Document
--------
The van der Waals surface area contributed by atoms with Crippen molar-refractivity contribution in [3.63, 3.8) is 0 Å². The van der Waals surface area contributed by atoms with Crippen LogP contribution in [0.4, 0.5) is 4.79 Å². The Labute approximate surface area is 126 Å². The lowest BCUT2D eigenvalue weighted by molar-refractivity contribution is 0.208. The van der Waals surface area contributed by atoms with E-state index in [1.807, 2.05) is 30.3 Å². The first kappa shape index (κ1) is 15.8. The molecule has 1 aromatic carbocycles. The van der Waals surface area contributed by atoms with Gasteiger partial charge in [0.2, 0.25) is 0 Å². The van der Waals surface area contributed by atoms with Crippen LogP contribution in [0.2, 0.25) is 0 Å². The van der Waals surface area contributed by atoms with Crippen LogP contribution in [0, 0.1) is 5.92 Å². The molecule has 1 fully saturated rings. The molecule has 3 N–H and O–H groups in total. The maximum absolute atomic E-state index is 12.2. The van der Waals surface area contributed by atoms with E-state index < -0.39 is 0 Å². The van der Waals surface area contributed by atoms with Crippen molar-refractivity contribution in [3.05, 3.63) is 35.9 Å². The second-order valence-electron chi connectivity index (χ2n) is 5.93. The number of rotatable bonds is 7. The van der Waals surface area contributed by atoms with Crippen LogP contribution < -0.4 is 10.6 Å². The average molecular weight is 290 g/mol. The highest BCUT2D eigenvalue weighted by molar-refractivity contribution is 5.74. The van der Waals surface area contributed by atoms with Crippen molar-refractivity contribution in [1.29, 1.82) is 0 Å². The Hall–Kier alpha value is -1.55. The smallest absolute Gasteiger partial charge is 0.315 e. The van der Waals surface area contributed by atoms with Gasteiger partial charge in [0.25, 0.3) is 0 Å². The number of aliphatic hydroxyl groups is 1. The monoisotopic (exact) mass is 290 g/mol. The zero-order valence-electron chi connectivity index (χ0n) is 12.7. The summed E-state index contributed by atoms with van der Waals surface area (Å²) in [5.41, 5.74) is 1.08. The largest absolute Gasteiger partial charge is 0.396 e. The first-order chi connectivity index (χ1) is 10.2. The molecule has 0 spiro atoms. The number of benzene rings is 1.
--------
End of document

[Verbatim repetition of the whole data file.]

The van der Waals surface area contributed by atoms with Crippen molar-refractivity contribution in [3.63, 3.8) is 0 Å². The van der Waals surface area contributed by atoms with Crippen LogP contribution in [0.4, 0.5) is 4.79 Å². The Labute approximate surface area is 126 Å². The lowest BCUT2D eigenvalue weighted by molar-refractivity contribution is 0.208. The van der Waals surface area contributed by atoms with E-state index in [1.807, 2.05) is 30.3 Å². The first kappa shape index (κ1) is 15.8. The molecule has 1 aromatic carbocycles. The van der Waals surface area contributed by atoms with Gasteiger partial charge in [0.2, 0.25) is 0 Å². The van der Waals surface area contributed by atoms with Crippen LogP contribution in [0.2, 0.25) is 0 Å². The van der Waals surface area contributed by atoms with Crippen LogP contribution in [0, 0.1) is 5.92 Å². The molecule has 1 fully saturated rings. The molecule has 3 N–H and O–H groups in total. The maximum absolute atomic E-state index is 12.2. The van der Waals surface area contributed by atoms with E-state index < -0.39 is 0 Å². The van der Waals surface area contributed by atoms with Crippen molar-refractivity contribution in [3.05, 3.63) is 35.9 Å². The second-order valence-electron chi connectivity index (χ2n) is 5.93. The number of rotatable bonds is 7. The van der Waals surface area contributed by atoms with Crippen LogP contribution < -0.4 is 10.6 Å². The average molecular weight is 290 g/mol. The highest BCUT2D eigenvalue weighted by molar-refractivity contribution is 5.74. The van der Waals surface area contributed by atoms with Crippen molar-refractivity contribution in [1.29, 1.82) is 0 Å². The Hall–Kier alpha value is -1.55. The smallest absolute Gasteiger partial charge is 0.315 e. The van der Waals surface area contributed by atoms with Gasteiger partial charge in [0.25, 0.3) is 0 Å². The number of aliphatic hydroxyl groups is 1. The monoisotopic (exact) mass is 290 g/mol. The zero-order valence-electron chi connectivity index (χ0n) is 12.7. The summed E-state index contributed by atoms with van der Waals surface area (Å²) in [5.41, 5.74) is 1.08. The largest absolute Gasteiger partial charge is 0.396 e. The first-order chi connectivity index (χ1) is 10.2. The molecule has 0 spiro atoms. The number of benzene rings is 1.